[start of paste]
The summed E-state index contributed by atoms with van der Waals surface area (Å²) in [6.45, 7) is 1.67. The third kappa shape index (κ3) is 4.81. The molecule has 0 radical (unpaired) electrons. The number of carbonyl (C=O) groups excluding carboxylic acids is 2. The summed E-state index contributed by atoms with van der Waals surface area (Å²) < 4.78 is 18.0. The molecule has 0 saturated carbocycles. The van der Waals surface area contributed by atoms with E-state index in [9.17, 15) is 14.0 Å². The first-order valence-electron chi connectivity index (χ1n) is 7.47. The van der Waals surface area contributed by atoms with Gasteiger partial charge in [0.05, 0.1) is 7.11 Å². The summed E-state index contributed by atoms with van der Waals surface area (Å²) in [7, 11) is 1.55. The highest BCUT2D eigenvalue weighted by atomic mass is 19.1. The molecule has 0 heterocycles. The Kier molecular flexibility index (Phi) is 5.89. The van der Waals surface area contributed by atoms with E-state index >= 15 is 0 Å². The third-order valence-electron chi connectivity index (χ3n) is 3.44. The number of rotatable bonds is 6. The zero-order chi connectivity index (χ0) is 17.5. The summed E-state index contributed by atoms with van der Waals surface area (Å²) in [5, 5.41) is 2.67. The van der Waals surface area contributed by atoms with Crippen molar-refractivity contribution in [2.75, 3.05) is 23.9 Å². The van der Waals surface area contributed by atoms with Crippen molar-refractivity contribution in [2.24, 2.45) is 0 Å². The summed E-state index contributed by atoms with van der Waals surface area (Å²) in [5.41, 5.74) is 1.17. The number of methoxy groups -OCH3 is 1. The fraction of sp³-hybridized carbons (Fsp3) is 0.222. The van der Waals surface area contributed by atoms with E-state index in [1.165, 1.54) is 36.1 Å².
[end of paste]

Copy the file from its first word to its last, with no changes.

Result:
The summed E-state index contributed by atoms with van der Waals surface area (Å²) in [6.45, 7) is 1.67. The third kappa shape index (κ3) is 4.81. The molecule has 0 radical (unpaired) electrons. The number of carbonyl (C=O) groups excluding carboxylic acids is 2. The summed E-state index contributed by atoms with van der Waals surface area (Å²) < 4.78 is 18.0. The molecule has 0 saturated carbocycles. The van der Waals surface area contributed by atoms with E-state index in [9.17, 15) is 14.0 Å². The first-order valence-electron chi connectivity index (χ1n) is 7.47. The van der Waals surface area contributed by atoms with Gasteiger partial charge in [0.05, 0.1) is 7.11 Å². The summed E-state index contributed by atoms with van der Waals surface area (Å²) in [7, 11) is 1.55. The highest BCUT2D eigenvalue weighted by atomic mass is 19.1. The molecule has 0 heterocycles. The Kier molecular flexibility index (Phi) is 5.89. The van der Waals surface area contributed by atoms with E-state index >= 15 is 0 Å². The third-order valence-electron chi connectivity index (χ3n) is 3.44. The number of rotatable bonds is 6. The zero-order chi connectivity index (χ0) is 17.5. The summed E-state index contributed by atoms with van der Waals surface area (Å²) in [5, 5.41) is 2.67. The van der Waals surface area contributed by atoms with Crippen molar-refractivity contribution in [2.75, 3.05) is 23.9 Å². The van der Waals surface area contributed by atoms with Crippen molar-refractivity contribution in [2.24, 2.45) is 0 Å². The summed E-state index contributed by atoms with van der Waals surface area (Å²) in [5.41, 5.74) is 1.17. The number of methoxy groups -OCH3 is 1. The fraction of sp³-hybridized carbons (Fsp3) is 0.222. The van der Waals surface area contributed by atoms with E-state index in [1.165, 1.54) is 36.1 Å².